Shaw lent her intelligence to the role of Hedda Hopper in the acclaimed HBO movie "RKO 281" (1999), which traced the behind the scenes machinations during the making of "Citizen Kane" in 1940-41. In 2000, she appeared in the popular BBC miniseries "Gormenghast" as Irma Prunesquallor and was prominently featured in Warner's big-screen debut "The Last September" as a sophisticated Anglo-Irish woman caught up in the decline of a great house. Co-starring stage legends Maggie Smith and Michael Gambon and executive produced by Jordan, "The Last September" was well-received by critics and art-house audiences, with Shaw singled out for praise for her virtuoso performance. Just weeks after the film hit American screens the actress returned to the stage at Dublin's Abbey Theatre as the tragic heroine in another Warner-helmed project, "Medea."

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Filmographyclose complete filmography

CAST: (feature film)

1.
2.
3.
 We Believed (2011)
5.
 Dorian Gray (2009)
7.
8.
 Fracture (2007)
9.
10.
VIEW THE FULL FILMOGRAPHY

Milestones close milestones

1980:
Trained at the Royal Academy of Dramatic Art (RADA) in London
1983:
Made professional stage debut in "Love's Labor's Lost"
1983:
Played Julia Melville in "The Rivals" at London's Olivier Theatre
1984:
Made her film debut as Sister Felicity in "Sacred Hearts"
1984:
Essayed the role of Mary Shelley in Howard Brenton's London play, "Bloody Poetry"
1985:
Joined the Royal Shakespeare Company
1986:
Portrayed Portia and Beatrice in the Royal Shakespeare Company's touring productions of "The Merchant of Venice" and "Much Ado About Nothing"
1987:
Essayed the role of Prudence in "The New Inn"
1988:
First stage collaboration with director Deborah Warner, the title role in "Electra"
1988:
Breakthrough film role, Played Dr. Eileen Cole in "My Left Foot"
1990:
Played Isabel Arundell, explorer Richard Burton's free-spirited wife, in "Mountains of the Moon"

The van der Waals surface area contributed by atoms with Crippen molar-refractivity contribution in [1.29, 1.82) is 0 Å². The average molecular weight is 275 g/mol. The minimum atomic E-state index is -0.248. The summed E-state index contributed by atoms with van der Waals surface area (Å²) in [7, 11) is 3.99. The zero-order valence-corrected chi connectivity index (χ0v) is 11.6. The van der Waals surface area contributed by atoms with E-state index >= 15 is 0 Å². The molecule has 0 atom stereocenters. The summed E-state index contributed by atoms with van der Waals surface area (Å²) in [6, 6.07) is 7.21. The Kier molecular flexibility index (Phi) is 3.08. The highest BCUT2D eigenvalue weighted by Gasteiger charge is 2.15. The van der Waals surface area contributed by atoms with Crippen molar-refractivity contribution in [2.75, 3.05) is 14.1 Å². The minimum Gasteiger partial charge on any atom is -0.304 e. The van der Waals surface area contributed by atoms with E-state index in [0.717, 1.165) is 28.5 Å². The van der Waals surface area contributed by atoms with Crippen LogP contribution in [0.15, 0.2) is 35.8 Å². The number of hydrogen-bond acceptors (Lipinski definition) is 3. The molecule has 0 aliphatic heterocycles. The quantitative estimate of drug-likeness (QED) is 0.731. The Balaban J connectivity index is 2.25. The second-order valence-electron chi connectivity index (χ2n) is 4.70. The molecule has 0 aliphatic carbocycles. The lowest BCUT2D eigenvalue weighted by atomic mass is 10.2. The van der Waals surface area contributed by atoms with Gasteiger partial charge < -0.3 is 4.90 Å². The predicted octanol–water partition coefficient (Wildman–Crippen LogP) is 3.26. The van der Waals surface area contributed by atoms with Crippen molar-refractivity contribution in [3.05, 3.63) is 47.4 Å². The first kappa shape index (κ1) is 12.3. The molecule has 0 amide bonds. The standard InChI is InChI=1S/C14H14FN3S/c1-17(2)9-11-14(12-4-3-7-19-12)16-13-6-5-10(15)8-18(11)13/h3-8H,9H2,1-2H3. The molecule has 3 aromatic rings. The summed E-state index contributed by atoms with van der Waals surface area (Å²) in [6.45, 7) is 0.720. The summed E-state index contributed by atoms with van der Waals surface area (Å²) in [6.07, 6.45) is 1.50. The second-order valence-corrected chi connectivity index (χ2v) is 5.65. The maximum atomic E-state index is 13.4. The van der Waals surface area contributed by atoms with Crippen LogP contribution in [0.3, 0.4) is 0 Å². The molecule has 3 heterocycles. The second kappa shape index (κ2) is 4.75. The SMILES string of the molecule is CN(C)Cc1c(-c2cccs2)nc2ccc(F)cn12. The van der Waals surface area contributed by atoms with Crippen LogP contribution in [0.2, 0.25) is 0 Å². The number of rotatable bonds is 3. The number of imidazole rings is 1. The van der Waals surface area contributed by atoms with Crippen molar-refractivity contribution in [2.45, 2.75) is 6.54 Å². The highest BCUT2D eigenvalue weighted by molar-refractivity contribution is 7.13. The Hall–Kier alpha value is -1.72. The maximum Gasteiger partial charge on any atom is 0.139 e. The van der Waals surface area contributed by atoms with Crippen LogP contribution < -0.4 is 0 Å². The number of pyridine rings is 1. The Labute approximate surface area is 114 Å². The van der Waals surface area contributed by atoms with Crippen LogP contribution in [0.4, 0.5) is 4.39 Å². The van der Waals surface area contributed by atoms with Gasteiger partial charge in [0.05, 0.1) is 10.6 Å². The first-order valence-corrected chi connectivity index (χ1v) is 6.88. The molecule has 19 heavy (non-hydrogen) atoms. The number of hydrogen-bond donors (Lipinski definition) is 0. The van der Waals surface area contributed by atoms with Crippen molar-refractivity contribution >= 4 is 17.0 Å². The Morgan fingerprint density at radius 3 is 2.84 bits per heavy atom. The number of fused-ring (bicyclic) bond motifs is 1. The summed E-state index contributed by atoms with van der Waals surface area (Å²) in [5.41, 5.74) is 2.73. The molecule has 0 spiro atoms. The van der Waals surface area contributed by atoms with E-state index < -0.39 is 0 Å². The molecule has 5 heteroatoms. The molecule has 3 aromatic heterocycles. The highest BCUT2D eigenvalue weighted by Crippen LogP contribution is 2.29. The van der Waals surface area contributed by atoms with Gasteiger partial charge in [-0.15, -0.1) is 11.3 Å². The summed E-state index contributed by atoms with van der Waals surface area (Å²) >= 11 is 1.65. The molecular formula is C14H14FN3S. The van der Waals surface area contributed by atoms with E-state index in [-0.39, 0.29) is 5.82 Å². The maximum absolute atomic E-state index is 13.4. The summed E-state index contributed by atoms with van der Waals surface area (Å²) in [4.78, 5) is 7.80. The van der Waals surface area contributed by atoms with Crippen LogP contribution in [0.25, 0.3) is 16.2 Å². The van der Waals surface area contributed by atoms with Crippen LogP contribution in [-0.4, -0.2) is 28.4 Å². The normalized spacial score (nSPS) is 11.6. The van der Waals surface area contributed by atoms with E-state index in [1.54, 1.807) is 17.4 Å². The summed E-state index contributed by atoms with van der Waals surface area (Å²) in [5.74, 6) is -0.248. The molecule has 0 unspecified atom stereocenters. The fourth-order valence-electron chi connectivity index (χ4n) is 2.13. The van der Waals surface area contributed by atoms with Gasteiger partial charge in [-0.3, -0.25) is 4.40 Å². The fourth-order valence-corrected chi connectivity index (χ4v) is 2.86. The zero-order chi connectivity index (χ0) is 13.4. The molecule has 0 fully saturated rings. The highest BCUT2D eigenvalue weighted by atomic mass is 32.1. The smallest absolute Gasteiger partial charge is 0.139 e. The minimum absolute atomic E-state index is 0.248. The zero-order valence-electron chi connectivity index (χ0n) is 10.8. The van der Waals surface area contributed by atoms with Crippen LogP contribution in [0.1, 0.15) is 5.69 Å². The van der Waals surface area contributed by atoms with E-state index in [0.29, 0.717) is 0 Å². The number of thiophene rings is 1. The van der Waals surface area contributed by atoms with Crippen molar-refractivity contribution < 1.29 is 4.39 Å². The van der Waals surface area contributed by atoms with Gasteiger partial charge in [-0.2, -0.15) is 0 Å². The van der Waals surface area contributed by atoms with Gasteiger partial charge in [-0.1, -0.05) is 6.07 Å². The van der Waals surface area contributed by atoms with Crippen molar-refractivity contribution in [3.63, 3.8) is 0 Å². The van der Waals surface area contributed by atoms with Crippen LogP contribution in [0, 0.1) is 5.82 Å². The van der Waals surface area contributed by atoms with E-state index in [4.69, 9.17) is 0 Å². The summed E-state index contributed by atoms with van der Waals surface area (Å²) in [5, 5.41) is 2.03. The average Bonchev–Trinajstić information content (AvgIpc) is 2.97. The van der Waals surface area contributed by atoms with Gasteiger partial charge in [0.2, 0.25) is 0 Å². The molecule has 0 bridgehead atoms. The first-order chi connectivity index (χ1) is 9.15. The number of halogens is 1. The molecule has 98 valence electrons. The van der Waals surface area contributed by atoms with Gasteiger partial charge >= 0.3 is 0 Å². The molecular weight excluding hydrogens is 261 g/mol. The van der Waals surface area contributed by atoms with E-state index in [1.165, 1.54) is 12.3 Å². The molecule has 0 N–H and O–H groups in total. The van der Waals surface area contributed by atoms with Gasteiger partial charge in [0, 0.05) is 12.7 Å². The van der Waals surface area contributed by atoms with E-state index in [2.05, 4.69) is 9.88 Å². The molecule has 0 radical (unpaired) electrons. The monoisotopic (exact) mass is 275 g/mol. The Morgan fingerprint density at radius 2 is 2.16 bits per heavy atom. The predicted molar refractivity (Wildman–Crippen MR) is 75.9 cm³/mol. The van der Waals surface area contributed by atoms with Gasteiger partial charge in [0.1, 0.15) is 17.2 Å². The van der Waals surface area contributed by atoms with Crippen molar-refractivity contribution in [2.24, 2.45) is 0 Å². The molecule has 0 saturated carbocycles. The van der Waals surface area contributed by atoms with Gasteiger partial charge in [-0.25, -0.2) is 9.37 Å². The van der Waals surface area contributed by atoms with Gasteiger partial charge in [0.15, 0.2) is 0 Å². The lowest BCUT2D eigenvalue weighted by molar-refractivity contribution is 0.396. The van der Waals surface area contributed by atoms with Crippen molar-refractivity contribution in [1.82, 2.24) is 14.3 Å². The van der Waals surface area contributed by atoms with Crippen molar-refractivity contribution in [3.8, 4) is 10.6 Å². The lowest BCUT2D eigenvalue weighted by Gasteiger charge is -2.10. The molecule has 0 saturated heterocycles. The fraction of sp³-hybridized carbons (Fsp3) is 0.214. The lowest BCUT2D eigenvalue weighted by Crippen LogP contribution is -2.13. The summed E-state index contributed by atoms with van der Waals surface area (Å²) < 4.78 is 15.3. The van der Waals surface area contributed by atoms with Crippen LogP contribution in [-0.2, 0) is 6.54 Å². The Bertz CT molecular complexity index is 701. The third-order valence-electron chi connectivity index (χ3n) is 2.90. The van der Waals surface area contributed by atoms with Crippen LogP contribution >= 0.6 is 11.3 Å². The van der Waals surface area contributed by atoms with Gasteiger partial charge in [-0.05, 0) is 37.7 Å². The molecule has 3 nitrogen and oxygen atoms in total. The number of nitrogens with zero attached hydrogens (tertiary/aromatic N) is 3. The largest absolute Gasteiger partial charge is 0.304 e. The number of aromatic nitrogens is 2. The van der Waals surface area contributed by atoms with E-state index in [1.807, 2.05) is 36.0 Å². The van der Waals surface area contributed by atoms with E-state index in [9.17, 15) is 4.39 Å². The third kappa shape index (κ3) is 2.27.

1990:
Had a memorable role in "Three Men and a Little Lady"
1993:
Featured in "Super Mario Brothers," based on the popular video game
1995:
Portrayed the title character in Deborah Warner's London play, "Richard II"
1996:
Performed T. S. Eliot's poem "The Waste Land" as a one-person show at the Liberty Theatre in New York
1998:
Co-starred as the imperious neighbor in Neil Jordan's "The Butcher Boy"
1998:
Starred in London revival of "The Prime of Miss Jean Brodie"
1998:
Co-starred opposite Ralph Fiennes and Uma Thurman in the big-screen version of "The Avengers"
1999:
Portrayed Hollywood gossip columnist Hedda Hopper in HBO's "RKO 281"
1999:
Co-starred in Deborah Warner's feature directorial debut, "The Last September"
1999:
Made her Royal National Theatre directorial debut with the touring production of George Bernard Shaw's "Widowers' Houses"
2000:
Appeared as Irma Prunesquallor in the BBC miniseries, "Gormenghast"
2000:
Directed by Deborah Warner in "Medea" at Dublin's Abbney Theatre
2001:
Played Aunt Petunia in "Harry Potter and the Sorcerer's Stone"
2002:
Reprised role of Aunt Petunia for "Harry Potter and the Chamber of Secrets"
2004:
Appeared in the thriller, "Close Your Eyes"
2004:
Reprised role of Aunt Petunia for "Harry Potter and the Prisoner of Azkaban"
2007:
Reprised role of Aunt Petunia for "Harry Potter and the Order of the Phoenix"
2007:
Co-starred with Jennifer Garner in "Catch and Release"
2008:
Directed her first opera, "Riders to the Sea" at the English National Opera
2009:
Played the lead role in Tony Kushner's translation of "Bertolt Brecht's Mother Courage and Her Children"
2010:
Reprised role of Aunt Petunia for the seventh and final installment of the series directed by David Yates, "Harry Potter and the Deathly Hallows: Part 1"
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Education

University College, Cork: -
Royal Academy of Dramatic Art: London , England - 1982

Notes

"I take the theatre seriously in that I loathe it, I'm bored by it. I find it incredibly tedious, I hate that it murders itself with its own conservative pomposity . . . It's praised for fulfilling the expectations of the audience when it should surpass the expectations of the audience . . . The nice thing about movie roles is that someone else has done all the worrying. I had lots of qualms about doing 'Three Men and a Little Lady,' only to find that it caused more delight to more children in the world than all my worried projects put together." --Fiona Shaw quoted at Salon in 1995

Sydney Weinberg in Time Out New York, (November 21-28, 1996) describes Fiona Shaw and Deborah Warner as "not so much The Terrible Twins as T.S. Eliot's 'mermaids singing to each other'."

Describing long-time collaborator Deborah Warner at Salon (January 17, 1997), Shaw said: "I can be brave as a lion and go further than I would dare go with anyone else because I trust her totally. Her taste is impeccable".

"I don't suppose any of us involved in the classical theater here thought we could have or particularly wanted film careers. Film is about faces, especially for women, and theater is about acting". --Fiona Shaw to the Daily News April 23, 2000